In Brief: Amnesty warns against Timor-Leste’s "culture of impunity"


BANGKOK, 29 June 2010 (IRIN) - Amnesty International has urged the government of Timor-Leste to close a legal loophole that allows perpetrators of crimes against humanity to go unpunished.

Timor-Leste became formally independent in 2002 after a 24-year occupation by the Indonesian military in 1975-1999 that cost up to 200,000 lives, but gaps in the penal code mean pardons can be granted for war crimes, says Amnesty in a new report.

The UN’s Serious Crimes Unit indicted 391 people in 2003 for crimes against humanity committed in Timor-Leste, but most of them enjoy sanctuary in Indonesia. Calls for an international tribunal for such war crimes have been vehemently opposed by President Jose Ramos-Horta, who insists a policy of forgiveness is the best route.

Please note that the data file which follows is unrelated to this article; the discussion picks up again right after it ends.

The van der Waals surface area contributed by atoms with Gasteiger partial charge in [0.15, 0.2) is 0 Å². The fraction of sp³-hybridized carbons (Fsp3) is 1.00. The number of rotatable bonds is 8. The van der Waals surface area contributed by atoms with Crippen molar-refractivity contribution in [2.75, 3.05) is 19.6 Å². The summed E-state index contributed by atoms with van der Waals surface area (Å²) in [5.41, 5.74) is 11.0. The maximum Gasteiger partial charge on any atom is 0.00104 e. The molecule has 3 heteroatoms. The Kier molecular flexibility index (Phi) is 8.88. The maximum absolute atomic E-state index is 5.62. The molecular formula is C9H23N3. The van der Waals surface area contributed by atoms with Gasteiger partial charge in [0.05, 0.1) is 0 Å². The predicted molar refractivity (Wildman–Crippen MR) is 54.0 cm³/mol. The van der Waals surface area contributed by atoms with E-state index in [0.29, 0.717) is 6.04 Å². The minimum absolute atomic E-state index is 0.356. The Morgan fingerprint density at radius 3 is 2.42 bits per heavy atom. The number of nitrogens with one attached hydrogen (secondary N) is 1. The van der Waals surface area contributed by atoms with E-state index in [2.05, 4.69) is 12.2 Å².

“For the sake of security, long-term stability in the country as well as the building of a young judiciary, it is essential to try these crimes,” Isabelle Arradon, Amnesty’s researcher on Timor-Leste, told IRIN by phone from London. “In Indonesia, many people who are responsible for the most horrific crimes are running free. These are elements that can destroy a country.”

Source: IRIN